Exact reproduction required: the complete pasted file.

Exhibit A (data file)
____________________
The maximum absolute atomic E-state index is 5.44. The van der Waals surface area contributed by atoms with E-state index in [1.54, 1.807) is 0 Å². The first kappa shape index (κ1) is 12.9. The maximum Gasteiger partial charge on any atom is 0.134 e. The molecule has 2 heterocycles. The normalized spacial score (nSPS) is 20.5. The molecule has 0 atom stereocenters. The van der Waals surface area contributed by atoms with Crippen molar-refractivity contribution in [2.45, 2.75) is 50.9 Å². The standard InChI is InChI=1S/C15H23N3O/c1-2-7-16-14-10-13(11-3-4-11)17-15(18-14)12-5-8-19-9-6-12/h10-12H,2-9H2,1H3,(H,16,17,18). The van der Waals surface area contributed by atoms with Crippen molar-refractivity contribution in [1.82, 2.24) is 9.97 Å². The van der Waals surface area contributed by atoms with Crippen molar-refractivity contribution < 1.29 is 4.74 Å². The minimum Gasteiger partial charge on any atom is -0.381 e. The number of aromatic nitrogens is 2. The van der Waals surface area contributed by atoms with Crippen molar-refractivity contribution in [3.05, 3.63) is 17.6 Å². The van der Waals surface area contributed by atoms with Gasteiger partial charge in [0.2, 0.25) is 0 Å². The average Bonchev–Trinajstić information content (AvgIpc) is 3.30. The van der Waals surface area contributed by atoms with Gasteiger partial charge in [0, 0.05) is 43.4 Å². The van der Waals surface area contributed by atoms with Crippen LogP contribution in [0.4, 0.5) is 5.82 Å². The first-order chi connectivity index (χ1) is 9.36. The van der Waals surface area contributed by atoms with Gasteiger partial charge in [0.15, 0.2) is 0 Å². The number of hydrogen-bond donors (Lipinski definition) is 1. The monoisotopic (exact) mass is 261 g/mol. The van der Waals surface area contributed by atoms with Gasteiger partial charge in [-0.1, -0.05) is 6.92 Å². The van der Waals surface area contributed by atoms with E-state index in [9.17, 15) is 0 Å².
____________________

The maximum absolute atomic E-state index is 5.44. The van der Waals surface area contributed by atoms with E-state index in [1.54, 1.807) is 0 Å². The first kappa shape index (κ1) is 12.9. The maximum Gasteiger partial charge on any atom is 0.134 e. The molecule has 2 heterocycles. The normalized spacial score (nSPS) is 20.5. The molecule has 0 atom stereocenters. The van der Waals surface area contributed by atoms with Crippen molar-refractivity contribution in [2.45, 2.75) is 50.9 Å². The standard InChI is InChI=1S/C15H23N3O/c1-2-7-16-14-10-13(11-3-4-11)17-15(18-14)12-5-8-19-9-6-12/h10-12H,2-9H2,1H3,(H,16,17,18). The van der Waals surface area contributed by atoms with Crippen molar-refractivity contribution in [1.82, 2.24) is 9.97 Å². The van der Waals surface area contributed by atoms with Crippen molar-refractivity contribution < 1.29 is 4.74 Å². The minimum Gasteiger partial charge on any atom is -0.381 e. The number of aromatic nitrogens is 2. The van der Waals surface area contributed by atoms with Crippen molar-refractivity contribution in [3.05, 3.63) is 17.6 Å². The van der Waals surface area contributed by atoms with Gasteiger partial charge in [0.2, 0.25) is 0 Å². The average Bonchev–Trinajstić information content (AvgIpc) is 3.30. The van der Waals surface area contributed by atoms with Gasteiger partial charge in [0, 0.05) is 43.4 Å². The van der Waals surface area contributed by atoms with Crippen LogP contribution in [0.4, 0.5) is 5.82 Å². The first-order chi connectivity index (χ1) is 9.36. The van der Waals surface area contributed by atoms with Gasteiger partial charge in [0.15, 0.2) is 0 Å². The number of hydrogen-bond donors (Lipinski definition) is 1. The monoisotopic (exact) mass is 261 g/mol. The van der Waals surface area contributed by atoms with Gasteiger partial charge in [-0.1, -0.05) is 6.92 Å². The van der Waals surface area contributed by atoms with E-state index in [9.17, 15) is 0 Å².